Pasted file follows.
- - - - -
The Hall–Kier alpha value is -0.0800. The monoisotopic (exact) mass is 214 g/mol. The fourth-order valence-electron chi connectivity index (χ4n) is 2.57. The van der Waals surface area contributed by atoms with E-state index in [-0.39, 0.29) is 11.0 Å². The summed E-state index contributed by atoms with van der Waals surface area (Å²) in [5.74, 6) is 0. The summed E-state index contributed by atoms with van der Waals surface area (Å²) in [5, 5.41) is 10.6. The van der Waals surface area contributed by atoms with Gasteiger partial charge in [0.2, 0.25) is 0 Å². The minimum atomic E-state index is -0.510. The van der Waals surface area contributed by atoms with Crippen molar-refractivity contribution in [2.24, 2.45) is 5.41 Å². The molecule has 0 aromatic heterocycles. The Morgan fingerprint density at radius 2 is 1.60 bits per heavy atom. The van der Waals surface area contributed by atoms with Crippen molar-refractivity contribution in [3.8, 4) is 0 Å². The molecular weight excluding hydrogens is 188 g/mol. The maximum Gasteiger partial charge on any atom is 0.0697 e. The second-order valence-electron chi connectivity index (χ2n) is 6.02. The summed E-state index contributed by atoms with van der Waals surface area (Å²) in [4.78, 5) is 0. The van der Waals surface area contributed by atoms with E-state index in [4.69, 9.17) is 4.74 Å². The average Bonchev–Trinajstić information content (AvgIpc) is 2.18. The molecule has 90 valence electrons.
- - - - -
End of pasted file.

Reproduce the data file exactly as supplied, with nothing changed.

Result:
The Hall–Kier alpha value is -0.0800. The monoisotopic (exact) mass is 214 g/mol. The fourth-order valence-electron chi connectivity index (χ4n) is 2.57. The van der Waals surface area contributed by atoms with E-state index in [-0.39, 0.29) is 11.0 Å². The summed E-state index contributed by atoms with van der Waals surface area (Å²) in [5.74, 6) is 0. The summed E-state index contributed by atoms with van der Waals surface area (Å²) in [5, 5.41) is 10.6. The van der Waals surface area contributed by atoms with Gasteiger partial charge in [0.2, 0.25) is 0 Å². The minimum atomic E-state index is -0.510. The van der Waals surface area contributed by atoms with Crippen molar-refractivity contribution in [2.24, 2.45) is 5.41 Å². The molecule has 0 aromatic heterocycles. The Morgan fingerprint density at radius 2 is 1.60 bits per heavy atom. The van der Waals surface area contributed by atoms with Crippen molar-refractivity contribution in [3.8, 4) is 0 Å². The molecular weight excluding hydrogens is 188 g/mol. The maximum Gasteiger partial charge on any atom is 0.0697 e. The second-order valence-electron chi connectivity index (χ2n) is 6.02. The summed E-state index contributed by atoms with van der Waals surface area (Å²) in [4.78, 5) is 0. The van der Waals surface area contributed by atoms with E-state index in [4.69, 9.17) is 4.74 Å². The average Bonchev–Trinajstić information content (AvgIpc) is 2.18. The molecule has 90 valence electrons.